Fed Chair Janet Yellen re-emphasized that economic data remain the most important signpost for the path of future hiking, after the central bank raised rates Wednesday.

For that reason, the ISM manufacturing survey and other reports in early January could play an outsized role for markets.

ScreenHunter_63 Dec. 17 18.47

According to UBS strategists, the ISM manufacturing survey, on the first trading day of the new year, could be a factor that helps determine the course of markets for the month of January.

For that matter, it could also influence performance for the year, if you believe the Wall Street adage — so goes January, so goes the year.

“Between the employment report in the first week of January and the ISM report, basically the first (trading days) of January are really going to set the tone for the entire month of January, and quite honestly looking to market history, it could very well set the whole tone for the year,” said Julian Emanuel, equities and derivative strategist at UBS.

The Dow was down triple digits Thursday as oil prices sank and the dollar strengthened. Jobless claims data were strong. The Philadelphia Fed’s gauge of manufacturing activity in the mid-Atlantic region fell to negative 5.9 from 1.9 in November.

“There’s a clear dividing line between bulls and bears now. If you’re bullish, you think the Fed is raising rates because the economy is good. It’s very gradual and everything’s going to be fine next year. That was yesterday’s rally,” said Peter Boockvar, chief market analyst at Lindsey Group.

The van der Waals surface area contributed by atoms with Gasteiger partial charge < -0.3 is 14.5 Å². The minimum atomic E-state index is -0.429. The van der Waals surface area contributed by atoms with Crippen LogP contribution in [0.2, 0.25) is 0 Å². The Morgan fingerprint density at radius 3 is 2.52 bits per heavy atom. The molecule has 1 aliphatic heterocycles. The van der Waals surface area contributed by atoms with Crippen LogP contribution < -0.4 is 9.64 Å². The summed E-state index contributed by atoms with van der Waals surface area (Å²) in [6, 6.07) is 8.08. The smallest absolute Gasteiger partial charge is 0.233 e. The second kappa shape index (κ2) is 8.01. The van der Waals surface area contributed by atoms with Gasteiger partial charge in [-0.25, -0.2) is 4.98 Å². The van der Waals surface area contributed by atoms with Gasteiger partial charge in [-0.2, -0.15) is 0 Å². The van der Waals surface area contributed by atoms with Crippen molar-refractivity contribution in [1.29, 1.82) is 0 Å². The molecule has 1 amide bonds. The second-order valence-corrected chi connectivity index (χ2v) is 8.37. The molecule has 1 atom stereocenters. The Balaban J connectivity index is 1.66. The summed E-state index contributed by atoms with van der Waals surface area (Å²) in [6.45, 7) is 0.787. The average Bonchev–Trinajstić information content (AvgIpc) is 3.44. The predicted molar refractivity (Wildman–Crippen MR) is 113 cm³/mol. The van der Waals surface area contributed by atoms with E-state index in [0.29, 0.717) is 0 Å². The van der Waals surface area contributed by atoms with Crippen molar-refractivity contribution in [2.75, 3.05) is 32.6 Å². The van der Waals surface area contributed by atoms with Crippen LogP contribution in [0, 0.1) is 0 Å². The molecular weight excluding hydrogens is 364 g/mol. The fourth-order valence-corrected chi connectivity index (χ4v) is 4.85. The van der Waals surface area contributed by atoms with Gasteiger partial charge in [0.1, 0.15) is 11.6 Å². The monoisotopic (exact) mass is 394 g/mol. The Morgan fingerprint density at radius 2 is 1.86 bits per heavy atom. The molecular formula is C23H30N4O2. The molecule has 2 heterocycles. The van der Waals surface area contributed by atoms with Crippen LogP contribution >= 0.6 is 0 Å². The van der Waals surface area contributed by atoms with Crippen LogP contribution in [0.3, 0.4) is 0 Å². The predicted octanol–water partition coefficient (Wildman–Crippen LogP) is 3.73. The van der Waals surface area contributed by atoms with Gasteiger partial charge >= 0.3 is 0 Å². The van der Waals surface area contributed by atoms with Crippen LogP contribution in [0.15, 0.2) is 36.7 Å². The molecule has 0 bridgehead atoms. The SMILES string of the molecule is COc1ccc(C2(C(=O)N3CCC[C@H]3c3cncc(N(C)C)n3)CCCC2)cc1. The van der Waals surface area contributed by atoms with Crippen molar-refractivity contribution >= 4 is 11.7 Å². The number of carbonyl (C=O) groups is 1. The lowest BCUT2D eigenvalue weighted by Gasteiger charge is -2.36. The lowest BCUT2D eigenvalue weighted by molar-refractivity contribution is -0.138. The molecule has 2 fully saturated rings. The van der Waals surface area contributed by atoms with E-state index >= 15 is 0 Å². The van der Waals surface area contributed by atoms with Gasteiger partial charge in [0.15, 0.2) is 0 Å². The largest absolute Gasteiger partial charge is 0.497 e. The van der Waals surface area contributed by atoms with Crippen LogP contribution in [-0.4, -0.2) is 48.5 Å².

“Then you get today, when you see the Philly Fed number, and you think ‘Geez, she’s embarking on this rate hike cycle in the seventh year of an economic expansion that’s showing signs of strain. She’s hiking interest rates, when global growth is soft and manufacturing is in recession. She’s raising interest rates and she wants to do it four times this year.'”

The December ISM survey will be especially important after it was surprisingly weak in November, falling to 48.6 percent, under 50 for the first time in three years. A reading under 50 signals contraction, and to many on Wall Street it reinforced what they were already seeing in other data — a manufacturing recession.

Boockvar said the bullish argument is that manufacturing is just a small part of the economy. “It’s all these numbers. There’s a lot of service businesses that do business with manufacturers, and the ISM services hasn’t been that great either. She picked a fine time to raise rates.”


12/13 ‘The Fed Awakens’ expected this week amid volatility spike

Administrator - Sunday, 13 December 2015 08:00

‘The Fed Awakens’ expected this week amid volatility spike